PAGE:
Construction and Scaffold Liability


Can homeowners be held responsible for injuries that may occur to contractors while work is being done on their property? Many homeowners love new home face-lifts, but did they ever think what a dangerous home improvement job consisted of? Well, what happens if a contractor is injured while working? Who is responsible for their medical costs?

With respect to homeowner liability for contractor injuries in New York, homeowners of one or two family dwellings are exempt from liability from any contractor injuries suffered while work was performed on their property under labor law § 240 & § 241, unless he or she has directed or controlled the work being performed.

Under New York State Law §§ 240 and 241 a homeowner can be found liable for any resulting contractor injuries only if their contractor can show the homeowner provided specific instruction as to how work is to be performed or the homeowner provided certain tools or equipment to be used.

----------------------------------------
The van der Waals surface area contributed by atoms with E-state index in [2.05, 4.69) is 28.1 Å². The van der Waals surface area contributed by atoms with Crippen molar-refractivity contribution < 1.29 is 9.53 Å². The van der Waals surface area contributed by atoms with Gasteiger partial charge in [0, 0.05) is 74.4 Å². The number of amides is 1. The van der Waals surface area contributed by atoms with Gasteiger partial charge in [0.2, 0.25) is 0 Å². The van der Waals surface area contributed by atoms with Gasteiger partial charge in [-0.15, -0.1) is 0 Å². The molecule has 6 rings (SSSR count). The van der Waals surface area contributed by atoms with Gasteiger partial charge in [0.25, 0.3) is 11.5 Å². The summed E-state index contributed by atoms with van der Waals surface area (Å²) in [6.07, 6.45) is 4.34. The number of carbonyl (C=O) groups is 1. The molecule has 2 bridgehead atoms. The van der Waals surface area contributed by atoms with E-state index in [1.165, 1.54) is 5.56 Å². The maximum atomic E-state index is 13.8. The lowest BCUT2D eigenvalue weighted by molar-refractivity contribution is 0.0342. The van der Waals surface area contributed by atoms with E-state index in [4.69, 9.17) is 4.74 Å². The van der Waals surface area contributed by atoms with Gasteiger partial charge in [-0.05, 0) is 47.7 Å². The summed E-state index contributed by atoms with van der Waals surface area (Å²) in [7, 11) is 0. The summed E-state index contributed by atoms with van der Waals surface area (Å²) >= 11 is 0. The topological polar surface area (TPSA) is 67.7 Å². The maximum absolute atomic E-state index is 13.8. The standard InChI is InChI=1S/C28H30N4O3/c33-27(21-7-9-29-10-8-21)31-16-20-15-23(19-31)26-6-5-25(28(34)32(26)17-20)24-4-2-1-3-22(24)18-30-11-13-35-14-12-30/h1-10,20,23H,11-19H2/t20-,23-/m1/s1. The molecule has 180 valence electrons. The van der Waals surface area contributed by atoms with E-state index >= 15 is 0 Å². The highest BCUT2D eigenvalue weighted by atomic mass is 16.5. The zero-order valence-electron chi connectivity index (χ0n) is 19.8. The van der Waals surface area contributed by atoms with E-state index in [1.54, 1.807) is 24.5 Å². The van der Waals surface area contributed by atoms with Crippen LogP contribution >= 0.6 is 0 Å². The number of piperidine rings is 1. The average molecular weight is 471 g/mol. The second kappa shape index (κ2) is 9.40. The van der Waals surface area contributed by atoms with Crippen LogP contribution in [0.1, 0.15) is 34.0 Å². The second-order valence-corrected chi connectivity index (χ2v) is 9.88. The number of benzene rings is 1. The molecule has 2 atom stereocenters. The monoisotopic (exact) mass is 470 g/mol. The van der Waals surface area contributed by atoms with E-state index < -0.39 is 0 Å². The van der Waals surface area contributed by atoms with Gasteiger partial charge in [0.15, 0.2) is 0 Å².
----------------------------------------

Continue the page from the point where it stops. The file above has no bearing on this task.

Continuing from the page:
When it comes to construction site safety, much construction litigation arises from disputes over Scaffold Law liability. Simply, the Scaffold Law makes certain contractors and project owners liable for injuries to workers on construction sites. The Scaffold Law has been criticized for the burdens it imposes on contractors and owners and for allowing workers to collect even if they have ignored safety rules.

As New York construction attorneys can tell you, Scaffold Law liability is broad, but several exceptions save contractors from liability. Most importantly, a contractor must have control over the project site and the activity during which a worker was injured. Otherwise, the contractor will not be held liable for worker injuries occurring on-site.

To learn more about Homeowner Liability for Contractor Injuries, please click here.

To learn more about Scaffold Law Liability, please click here.

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